It's possible that candidates who have dropped out of the Democratic primary will receive delegates on Super Tuesday.
The abrupt departures of Pete Buttigieg and Amy Klobuchar from the Democratic presidential race on the eve of Super Tuesday primaries could be frustrating for the millions of people who have already voted in those 14 states and might have cast ballots for them.
As voters stream to precincts across the country Tuesday, here's a look at what happens to ballots already submitted for the candidates no longer in the race.
The push to get out early
Early voting began in January in many of the Super Tuesday states. As candidates sprinted through Iowa, New Hampshire, Nevada, and South Carolina, those with the resources also expanded into the delegate-rich California, Texas, North Carolina, and Virginia, leading early voting events.
It's not known how many of those early votes may have gone to Buttigieg, Klobuchar, or Tom Steyer, all of whom have announced departures from the race in the days following Saturday's South Carolina primary, and whose names will still be on state ballots. Klobuchar and Buttigieg endorsed former Vice President Joe Biden on Monday.
Frozen in time
In large part, once a vote is cast, it is final, according to state election officials. Residents in Michigan — which votes March 10 — do get another shot, with the option to "spoil" their ballot and make a second choice if their candidate drops out.
Some states allow voters to pull back ballots that haven't yet been tallied, although that has to be handled case-by-case, in person, on Election Day.
In California, with more than 400 delegates are at stake, nearly 1.6 million Democrats had returned mail-in ballots as of Monday afternoon, according to a ballot tracker maintained by Political Data Inc.
If an early ballot there was marked for a candidate no longer in the race, a voter can take in their ballot for a new one, and make a second choice. But once the ballot is submitted, that's it.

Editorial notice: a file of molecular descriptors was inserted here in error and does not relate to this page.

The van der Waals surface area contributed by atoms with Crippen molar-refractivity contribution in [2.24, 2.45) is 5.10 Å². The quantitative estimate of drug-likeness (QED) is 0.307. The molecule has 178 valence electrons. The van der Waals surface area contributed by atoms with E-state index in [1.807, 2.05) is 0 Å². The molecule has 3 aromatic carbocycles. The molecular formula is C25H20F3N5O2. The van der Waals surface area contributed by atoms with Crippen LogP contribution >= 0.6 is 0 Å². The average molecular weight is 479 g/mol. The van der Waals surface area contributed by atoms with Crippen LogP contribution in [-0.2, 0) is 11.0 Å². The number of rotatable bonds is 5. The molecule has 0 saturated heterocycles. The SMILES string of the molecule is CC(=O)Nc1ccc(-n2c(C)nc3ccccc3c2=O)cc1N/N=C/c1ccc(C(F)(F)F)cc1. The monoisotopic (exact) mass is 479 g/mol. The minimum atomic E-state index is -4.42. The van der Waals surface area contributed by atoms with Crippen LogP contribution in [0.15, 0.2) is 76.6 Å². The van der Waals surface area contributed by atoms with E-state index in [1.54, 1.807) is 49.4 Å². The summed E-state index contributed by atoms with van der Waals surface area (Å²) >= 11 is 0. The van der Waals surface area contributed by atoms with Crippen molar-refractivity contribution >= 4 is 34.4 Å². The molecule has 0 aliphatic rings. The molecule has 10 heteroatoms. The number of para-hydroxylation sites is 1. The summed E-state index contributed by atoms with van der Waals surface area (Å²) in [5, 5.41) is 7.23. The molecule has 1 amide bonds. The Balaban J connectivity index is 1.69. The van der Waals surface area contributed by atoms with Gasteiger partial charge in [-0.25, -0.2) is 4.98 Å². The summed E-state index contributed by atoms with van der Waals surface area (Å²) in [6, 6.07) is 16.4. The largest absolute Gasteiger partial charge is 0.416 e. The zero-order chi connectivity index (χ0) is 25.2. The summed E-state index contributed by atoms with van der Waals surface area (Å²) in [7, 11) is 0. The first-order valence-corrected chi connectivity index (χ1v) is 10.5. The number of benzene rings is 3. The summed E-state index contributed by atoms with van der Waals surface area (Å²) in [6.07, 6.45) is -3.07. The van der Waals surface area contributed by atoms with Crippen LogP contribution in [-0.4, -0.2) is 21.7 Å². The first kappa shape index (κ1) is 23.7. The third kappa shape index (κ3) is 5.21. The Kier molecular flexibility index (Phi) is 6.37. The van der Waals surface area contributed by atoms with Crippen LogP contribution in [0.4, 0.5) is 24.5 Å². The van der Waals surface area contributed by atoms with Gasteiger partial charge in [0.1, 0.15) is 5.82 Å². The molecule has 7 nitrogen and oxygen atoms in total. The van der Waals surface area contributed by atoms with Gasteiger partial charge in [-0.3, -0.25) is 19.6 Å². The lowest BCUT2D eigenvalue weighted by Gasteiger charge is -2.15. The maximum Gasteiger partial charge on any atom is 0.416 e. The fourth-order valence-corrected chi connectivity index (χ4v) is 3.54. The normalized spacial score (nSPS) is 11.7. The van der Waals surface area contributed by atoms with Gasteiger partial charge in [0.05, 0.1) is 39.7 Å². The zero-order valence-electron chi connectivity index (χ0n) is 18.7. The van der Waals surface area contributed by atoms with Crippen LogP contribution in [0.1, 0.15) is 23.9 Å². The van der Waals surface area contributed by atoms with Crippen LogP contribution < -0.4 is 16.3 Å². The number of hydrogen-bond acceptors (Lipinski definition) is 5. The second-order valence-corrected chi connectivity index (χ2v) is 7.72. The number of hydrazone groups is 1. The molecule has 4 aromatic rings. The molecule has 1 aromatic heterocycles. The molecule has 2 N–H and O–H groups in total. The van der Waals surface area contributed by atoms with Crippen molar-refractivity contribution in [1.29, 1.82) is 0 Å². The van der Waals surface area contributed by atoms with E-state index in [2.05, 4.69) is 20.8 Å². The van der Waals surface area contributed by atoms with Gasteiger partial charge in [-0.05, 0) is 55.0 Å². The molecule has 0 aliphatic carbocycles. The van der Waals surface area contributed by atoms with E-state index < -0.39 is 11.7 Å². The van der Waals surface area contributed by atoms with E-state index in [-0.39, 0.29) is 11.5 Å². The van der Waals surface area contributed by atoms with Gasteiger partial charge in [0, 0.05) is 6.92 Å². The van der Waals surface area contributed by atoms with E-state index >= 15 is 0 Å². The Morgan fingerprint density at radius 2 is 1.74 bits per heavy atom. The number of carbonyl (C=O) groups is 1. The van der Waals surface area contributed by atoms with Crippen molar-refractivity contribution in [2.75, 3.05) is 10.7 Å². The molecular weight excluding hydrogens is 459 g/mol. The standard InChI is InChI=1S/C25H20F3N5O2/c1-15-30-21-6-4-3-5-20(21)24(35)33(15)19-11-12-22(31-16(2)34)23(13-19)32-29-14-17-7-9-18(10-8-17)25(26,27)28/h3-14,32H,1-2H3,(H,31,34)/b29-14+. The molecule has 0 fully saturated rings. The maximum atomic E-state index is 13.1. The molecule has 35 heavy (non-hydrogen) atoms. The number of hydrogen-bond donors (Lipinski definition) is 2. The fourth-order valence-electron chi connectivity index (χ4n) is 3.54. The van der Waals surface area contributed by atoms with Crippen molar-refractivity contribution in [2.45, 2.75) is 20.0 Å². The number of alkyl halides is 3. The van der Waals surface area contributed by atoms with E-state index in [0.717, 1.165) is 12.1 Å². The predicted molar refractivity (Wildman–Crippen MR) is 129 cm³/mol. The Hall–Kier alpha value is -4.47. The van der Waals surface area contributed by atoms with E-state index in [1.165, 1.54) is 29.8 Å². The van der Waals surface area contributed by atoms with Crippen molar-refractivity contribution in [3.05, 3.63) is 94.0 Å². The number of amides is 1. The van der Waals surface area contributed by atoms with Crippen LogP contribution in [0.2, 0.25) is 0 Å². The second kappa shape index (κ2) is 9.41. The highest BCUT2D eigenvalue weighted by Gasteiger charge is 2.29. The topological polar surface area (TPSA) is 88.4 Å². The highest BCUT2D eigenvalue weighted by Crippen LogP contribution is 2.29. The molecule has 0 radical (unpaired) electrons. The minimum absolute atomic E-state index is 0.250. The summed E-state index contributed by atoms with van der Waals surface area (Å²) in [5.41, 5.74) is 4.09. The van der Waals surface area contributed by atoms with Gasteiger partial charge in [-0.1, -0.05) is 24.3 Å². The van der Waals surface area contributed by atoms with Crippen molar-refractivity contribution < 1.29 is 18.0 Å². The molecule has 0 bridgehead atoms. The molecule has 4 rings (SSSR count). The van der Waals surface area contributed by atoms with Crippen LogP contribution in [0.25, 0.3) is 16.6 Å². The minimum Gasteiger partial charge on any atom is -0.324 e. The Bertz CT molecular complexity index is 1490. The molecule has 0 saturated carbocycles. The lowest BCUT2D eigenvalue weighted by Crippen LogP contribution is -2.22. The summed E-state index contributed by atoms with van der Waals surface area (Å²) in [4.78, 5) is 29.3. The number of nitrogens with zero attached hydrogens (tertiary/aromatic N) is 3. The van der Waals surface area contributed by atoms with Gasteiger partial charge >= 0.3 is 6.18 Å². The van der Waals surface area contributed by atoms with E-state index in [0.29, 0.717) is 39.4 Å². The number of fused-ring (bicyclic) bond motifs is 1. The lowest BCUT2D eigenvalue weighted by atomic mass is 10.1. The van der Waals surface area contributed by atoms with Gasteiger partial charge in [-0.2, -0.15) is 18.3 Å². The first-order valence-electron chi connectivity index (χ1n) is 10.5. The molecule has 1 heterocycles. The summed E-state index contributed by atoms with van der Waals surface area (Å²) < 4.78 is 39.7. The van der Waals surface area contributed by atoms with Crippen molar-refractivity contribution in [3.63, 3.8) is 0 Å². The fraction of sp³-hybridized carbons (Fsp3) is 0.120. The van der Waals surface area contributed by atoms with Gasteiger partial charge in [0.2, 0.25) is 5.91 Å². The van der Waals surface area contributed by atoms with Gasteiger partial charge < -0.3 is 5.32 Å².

In Yolo County, with some 117,000 registered voters — about 87,000 of whom requested to vote by mail — just about 21,000 ballots had been returned as of Monday morning.
Jesse Salinas, the county's top elections official, said he suspected the rapid-fire exits by some candidates could be prompting voters to wait on casting their ballots. And some early voters, he said, had called to ask if they could possibly change their selections.
"You have to surrender what you have," Salinas said. "You can't vote twice."
In Colorado, Secretary of State Jena Griswold tweeted on Sunday that only those who had marked a ballot but not yet returned it could make a second selection, or get a new ballot.
"If you've returned a voted ballot, you cannot receive a second ballot, regardless of the status of the candidate you chose," she wrote.
In North Carolina, where 110 delegates are up for grabs, voters had the option of casting ballots in person at sites in all 100 counties during a 17-day period that ended Saturday. They could also fill out traditional absentee ballots, which must be turned in or mailed by Tuesday.
Early vote selections are final. As of Saturday, more than half a million ballots had been cast in the Democratic primary, and while there is no definitive way to know which candidates garnered those votes, there's no way to undo the decision.
"There are no mulligans in North Carolina early voting," said Michael Bitzer, a political scientist at Catawba College in North Carolina.
In many places, the frustration can be real for voters who feel their vote didn't matter.
Some of that sentiment bubbled up on Monday, at a Colorado event for Klobuchar. Amy Valore-Caplan, a 46-year-old writer in Denver, showed up to find out that the Minnesota senator, for whom she had waited until the last minute to cast her mail-in ballot, had dropped out.
Colorado has almost exclusively mail voting, and though people can still cast ballots in person on Tuesday, about 60% post them by the day before, so they can be tallied.
Valore-Caplan said she knew Klobuchar's candidacy was on the bubble, and actually hesitated Sunday, when she saw Buttigieg end his campaign.
"I thought it was safe," she said, of her decision to wait another day. "I was waiting to make sure she didn't drop out."
There's a sentiment often seen among early voters: Those who vote early are most passionate for their given candidate.
Nicolle Bugescu, a pediatric psychologist in Irvine, California, has headed up a group of health care professionals supporting Buttigieg’s campaign. Despite his exit from the race, she said Monday that she was proud to have voted early for him, even though he’d suspended his effort.
"I am so happy that I was able to do that. It's heartbreaking, too, so it's been an emotional roller coaster," she said. "I will forever be proud of the vote that I cast for his historic candidacy."
Whither the delegates?
Candidates who drop out of the race keep the delegates they've won until each state party selects the actual people who will serve as those delegates at the Democratic National Convention in Milwaukee. At that point, delegates won based on statewide primary and caucus results are given to the remaining viable candidates.
Delegates won based on results in congressional districts become free agents, who can support the candidate of their choice on the first ballot at the Milwaukee convention.